In a significant move towards ethical scientific practices, Canada has taken a decisive step towards ending animal testing to phase out testing of toxic chemicals on animals.
The ban and its implications
Toxicity testing has long relied on the use of animals – such as dogs, mice, pigs, fish, and rabbits – to determine the potential harm chemicals may cause to humans. However, animal rights advocates and scientists have highlighted that such tests often fail to correctly assess the safety of those compounds on humans, as well as being ethically questionable when alternatives providing human-relevant data are currently available. Kaitlyn Mitchell, the director of legal advocacy for Animal Justice Canada, expressed her satisfaction with Canada’s commitment to phasing out old-school toxicity assessment methods and ultimately banning animal testing. More than 40 countries have already banned certain forms of animal testing, placing Canada in a position to catch up with global standards.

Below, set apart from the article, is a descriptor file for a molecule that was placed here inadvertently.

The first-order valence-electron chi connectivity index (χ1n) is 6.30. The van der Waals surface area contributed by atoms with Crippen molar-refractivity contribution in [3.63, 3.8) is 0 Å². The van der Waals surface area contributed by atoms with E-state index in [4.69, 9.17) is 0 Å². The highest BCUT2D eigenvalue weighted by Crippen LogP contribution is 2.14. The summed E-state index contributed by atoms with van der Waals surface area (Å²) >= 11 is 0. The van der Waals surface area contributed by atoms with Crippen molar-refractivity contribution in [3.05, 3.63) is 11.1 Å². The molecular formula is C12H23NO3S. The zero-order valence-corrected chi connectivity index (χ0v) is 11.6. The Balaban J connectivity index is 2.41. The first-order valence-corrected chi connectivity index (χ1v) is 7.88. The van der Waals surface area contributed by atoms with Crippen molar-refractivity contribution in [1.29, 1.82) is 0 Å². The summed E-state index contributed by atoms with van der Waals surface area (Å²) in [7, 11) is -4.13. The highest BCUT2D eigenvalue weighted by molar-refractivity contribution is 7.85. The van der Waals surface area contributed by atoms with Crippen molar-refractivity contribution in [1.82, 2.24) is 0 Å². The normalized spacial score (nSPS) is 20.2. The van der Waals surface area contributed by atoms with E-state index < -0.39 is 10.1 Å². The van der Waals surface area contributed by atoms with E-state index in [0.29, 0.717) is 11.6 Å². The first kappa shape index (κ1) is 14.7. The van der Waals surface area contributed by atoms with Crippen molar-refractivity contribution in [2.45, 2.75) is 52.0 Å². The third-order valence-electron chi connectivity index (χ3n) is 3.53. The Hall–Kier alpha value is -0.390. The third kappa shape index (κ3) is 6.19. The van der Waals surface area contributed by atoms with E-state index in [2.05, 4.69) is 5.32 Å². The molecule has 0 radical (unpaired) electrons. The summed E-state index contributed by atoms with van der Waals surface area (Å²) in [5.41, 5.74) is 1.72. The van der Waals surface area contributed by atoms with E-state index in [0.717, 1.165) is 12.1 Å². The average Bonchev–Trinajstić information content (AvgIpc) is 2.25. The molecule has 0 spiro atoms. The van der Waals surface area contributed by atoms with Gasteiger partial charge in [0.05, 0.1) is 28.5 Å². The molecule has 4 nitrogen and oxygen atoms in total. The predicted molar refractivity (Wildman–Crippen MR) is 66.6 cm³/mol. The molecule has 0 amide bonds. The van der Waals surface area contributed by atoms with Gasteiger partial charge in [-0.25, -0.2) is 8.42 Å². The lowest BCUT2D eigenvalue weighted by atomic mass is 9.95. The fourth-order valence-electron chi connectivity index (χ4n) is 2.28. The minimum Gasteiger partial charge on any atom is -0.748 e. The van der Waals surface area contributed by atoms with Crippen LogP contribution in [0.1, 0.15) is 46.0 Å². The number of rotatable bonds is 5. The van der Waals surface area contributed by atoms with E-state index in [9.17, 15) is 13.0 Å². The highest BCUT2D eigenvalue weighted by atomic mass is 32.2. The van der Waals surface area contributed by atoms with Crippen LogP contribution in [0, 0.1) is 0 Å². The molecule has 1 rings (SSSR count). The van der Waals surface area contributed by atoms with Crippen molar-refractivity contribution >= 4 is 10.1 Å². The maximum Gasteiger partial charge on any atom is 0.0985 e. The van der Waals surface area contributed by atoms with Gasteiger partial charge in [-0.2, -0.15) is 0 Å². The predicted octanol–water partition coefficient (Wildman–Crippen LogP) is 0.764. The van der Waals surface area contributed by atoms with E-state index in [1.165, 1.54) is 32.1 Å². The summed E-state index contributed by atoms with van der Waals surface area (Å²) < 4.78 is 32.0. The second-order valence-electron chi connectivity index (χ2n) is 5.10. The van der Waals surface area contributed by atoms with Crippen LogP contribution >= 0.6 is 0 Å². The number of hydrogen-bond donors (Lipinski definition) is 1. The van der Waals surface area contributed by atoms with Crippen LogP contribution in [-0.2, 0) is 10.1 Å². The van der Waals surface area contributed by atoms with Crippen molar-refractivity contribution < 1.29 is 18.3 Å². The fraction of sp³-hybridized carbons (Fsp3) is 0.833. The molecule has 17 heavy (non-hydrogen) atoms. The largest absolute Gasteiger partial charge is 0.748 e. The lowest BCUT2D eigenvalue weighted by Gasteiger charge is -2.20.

Canada already introduced early this year the Budget Implementation Act, which included the ban on cosmetic animal testing and its trade in Canadian territory.
Alternative Testing Methods for toxicity testing
The ban on animal testing in Canada marks a significant shift towards the utilization of non-animal testing methods. These alternative methods – such as computer modeling, 2D and 3D cell models, and micro-organisms testing – offer numerous advantages over traditional animal testing. Those methods are not only less costly and fast than animal testing, but also often provide more human-relevant data while staying cruelty-free.
A current issue that alternative testing methods are facing is how to obtain the full picture with cell models. Hence, how to get the full-organism data necessary to assess organ cross-talk and life-time effects of substances on individuals without animal testing?
The use of certain microscopic organisms, such as nematodes worms or Drosophila flies, are included in the New Approach Methodologies (NAMs) umbrella. While they still belong to the animal kingdom, they are not sentient and perfect to obtain readouts at the whole-organism level.